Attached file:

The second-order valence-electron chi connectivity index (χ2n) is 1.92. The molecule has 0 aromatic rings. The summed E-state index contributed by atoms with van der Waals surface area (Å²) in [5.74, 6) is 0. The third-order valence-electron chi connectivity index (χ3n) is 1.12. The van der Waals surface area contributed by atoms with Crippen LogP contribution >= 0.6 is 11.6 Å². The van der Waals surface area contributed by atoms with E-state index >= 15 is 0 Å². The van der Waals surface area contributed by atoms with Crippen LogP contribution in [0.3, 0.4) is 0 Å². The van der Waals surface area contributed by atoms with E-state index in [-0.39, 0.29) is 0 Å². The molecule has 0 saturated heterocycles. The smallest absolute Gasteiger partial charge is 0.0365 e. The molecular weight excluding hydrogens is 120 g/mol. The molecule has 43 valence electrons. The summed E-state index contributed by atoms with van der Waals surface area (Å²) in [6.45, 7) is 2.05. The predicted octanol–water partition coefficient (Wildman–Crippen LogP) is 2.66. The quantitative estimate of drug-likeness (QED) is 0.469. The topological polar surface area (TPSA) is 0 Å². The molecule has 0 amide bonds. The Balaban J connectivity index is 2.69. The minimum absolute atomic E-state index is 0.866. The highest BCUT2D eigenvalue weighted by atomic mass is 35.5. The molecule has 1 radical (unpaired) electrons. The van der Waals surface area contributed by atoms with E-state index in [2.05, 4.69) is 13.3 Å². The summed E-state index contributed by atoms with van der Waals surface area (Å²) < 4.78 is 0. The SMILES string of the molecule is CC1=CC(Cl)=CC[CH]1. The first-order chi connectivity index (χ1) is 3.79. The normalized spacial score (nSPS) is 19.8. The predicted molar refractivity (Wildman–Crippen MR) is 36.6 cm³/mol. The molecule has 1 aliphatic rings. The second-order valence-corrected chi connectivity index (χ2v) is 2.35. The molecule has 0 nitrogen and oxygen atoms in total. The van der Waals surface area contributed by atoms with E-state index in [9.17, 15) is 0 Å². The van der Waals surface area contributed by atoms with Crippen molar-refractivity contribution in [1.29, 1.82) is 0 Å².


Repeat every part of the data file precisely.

The second-order valence-electron chi connectivity index (χ2n) is 1.92. The molecule has 0 aromatic rings. The summed E-state index contributed by atoms with van der Waals surface area (Å²) in [5.74, 6) is 0. The third-order valence-electron chi connectivity index (χ3n) is 1.12. The van der Waals surface area contributed by atoms with Crippen LogP contribution >= 0.6 is 11.6 Å². The van der Waals surface area contributed by atoms with E-state index >= 15 is 0 Å². The van der Waals surface area contributed by atoms with Crippen LogP contribution in [0.3, 0.4) is 0 Å². The van der Waals surface area contributed by atoms with E-state index in [-0.39, 0.29) is 0 Å². The molecule has 0 saturated heterocycles. The smallest absolute Gasteiger partial charge is 0.0365 e. The molecular weight excluding hydrogens is 120 g/mol. The molecule has 43 valence electrons. The summed E-state index contributed by atoms with van der Waals surface area (Å²) in [6.45, 7) is 2.05. The predicted octanol–water partition coefficient (Wildman–Crippen LogP) is 2.66. The quantitative estimate of drug-likeness (QED) is 0.469. The topological polar surface area (TPSA) is 0 Å². The molecule has 0 amide bonds. The Balaban J connectivity index is 2.69. The minimum absolute atomic E-state index is 0.866. The highest BCUT2D eigenvalue weighted by atomic mass is 35.5. The molecule has 1 radical (unpaired) electrons. The van der Waals surface area contributed by atoms with E-state index in [2.05, 4.69) is 13.3 Å². The summed E-state index contributed by atoms with van der Waals surface area (Å²) < 4.78 is 0. The SMILES string of the molecule is CC1=CC(Cl)=CC[CH]1. The first-order chi connectivity index (χ1) is 3.79. The normalized spacial score (nSPS) is 19.8. The predicted molar refractivity (Wildman–Crippen MR) is 36.6 cm³/mol. The molecule has 1 aliphatic rings. The second-order valence-corrected chi connectivity index (χ2v) is 2.35. The molecule has 0 nitrogen and oxygen atoms in total. The van der Waals surface area contributed by atoms with E-state index in [9.17, 15) is 0 Å². The van der Waals surface area contributed by atoms with Crippen molar-refractivity contribution in [1.29, 1.82) is 0 Å².